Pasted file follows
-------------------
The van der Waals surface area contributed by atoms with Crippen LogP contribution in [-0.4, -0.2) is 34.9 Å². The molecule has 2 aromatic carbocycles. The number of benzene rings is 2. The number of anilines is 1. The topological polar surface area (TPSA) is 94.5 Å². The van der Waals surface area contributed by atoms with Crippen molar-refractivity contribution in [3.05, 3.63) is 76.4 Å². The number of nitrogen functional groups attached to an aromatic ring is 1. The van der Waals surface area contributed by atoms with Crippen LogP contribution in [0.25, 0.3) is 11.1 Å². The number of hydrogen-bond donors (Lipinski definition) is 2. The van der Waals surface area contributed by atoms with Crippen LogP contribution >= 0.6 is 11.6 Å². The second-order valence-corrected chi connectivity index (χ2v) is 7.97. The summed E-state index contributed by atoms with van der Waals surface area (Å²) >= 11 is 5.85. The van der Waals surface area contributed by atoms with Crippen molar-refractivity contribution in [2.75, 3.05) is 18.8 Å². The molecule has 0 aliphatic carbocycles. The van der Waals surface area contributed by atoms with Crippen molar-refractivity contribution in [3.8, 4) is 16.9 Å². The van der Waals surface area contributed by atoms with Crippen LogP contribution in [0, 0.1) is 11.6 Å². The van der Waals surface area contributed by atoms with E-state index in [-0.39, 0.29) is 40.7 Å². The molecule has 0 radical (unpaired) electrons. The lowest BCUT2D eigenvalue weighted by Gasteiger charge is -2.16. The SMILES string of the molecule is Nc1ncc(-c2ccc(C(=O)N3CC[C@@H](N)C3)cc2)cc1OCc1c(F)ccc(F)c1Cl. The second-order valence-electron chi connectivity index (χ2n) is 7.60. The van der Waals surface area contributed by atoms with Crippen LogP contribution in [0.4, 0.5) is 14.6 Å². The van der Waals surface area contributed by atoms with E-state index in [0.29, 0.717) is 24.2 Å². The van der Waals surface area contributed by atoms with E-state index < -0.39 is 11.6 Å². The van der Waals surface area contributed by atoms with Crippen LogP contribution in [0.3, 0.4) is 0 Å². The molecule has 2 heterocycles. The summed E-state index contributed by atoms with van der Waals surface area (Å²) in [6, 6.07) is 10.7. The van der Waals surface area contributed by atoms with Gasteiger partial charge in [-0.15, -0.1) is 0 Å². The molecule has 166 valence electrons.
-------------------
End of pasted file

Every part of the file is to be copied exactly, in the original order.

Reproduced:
The van der Waals surface area contributed by atoms with Crippen LogP contribution in [-0.4, -0.2) is 34.9 Å². The molecule has 2 aromatic carbocycles. The number of benzene rings is 2. The number of anilines is 1. The topological polar surface area (TPSA) is 94.5 Å². The van der Waals surface area contributed by atoms with Crippen molar-refractivity contribution in [3.05, 3.63) is 76.4 Å². The number of nitrogen functional groups attached to an aromatic ring is 1. The van der Waals surface area contributed by atoms with Crippen LogP contribution in [0.25, 0.3) is 11.1 Å². The number of hydrogen-bond donors (Lipinski definition) is 2. The van der Waals surface area contributed by atoms with Crippen LogP contribution >= 0.6 is 11.6 Å². The second-order valence-corrected chi connectivity index (χ2v) is 7.97. The summed E-state index contributed by atoms with van der Waals surface area (Å²) >= 11 is 5.85. The van der Waals surface area contributed by atoms with Crippen molar-refractivity contribution in [2.75, 3.05) is 18.8 Å². The molecule has 0 aliphatic carbocycles. The van der Waals surface area contributed by atoms with Crippen molar-refractivity contribution in [3.8, 4) is 16.9 Å². The van der Waals surface area contributed by atoms with Crippen LogP contribution in [0, 0.1) is 11.6 Å². The van der Waals surface area contributed by atoms with E-state index in [-0.39, 0.29) is 40.7 Å². The molecule has 0 radical (unpaired) electrons. The lowest BCUT2D eigenvalue weighted by Gasteiger charge is -2.16. The SMILES string of the molecule is Nc1ncc(-c2ccc(C(=O)N3CC[C@@H](N)C3)cc2)cc1OCc1c(F)ccc(F)c1Cl. The second-order valence-electron chi connectivity index (χ2n) is 7.60. The van der Waals surface area contributed by atoms with Crippen LogP contribution in [0.4, 0.5) is 14.6 Å². The van der Waals surface area contributed by atoms with E-state index in [0.29, 0.717) is 24.2 Å². The van der Waals surface area contributed by atoms with E-state index < -0.39 is 11.6 Å². The van der Waals surface area contributed by atoms with Crippen LogP contribution in [0.3, 0.4) is 0 Å². The molecule has 2 heterocycles. The summed E-state index contributed by atoms with van der Waals surface area (Å²) in [6, 6.07) is 10.7. The van der Waals surface area contributed by atoms with Gasteiger partial charge in [-0.15, -0.1) is 0 Å². The molecule has 166 valence electrons.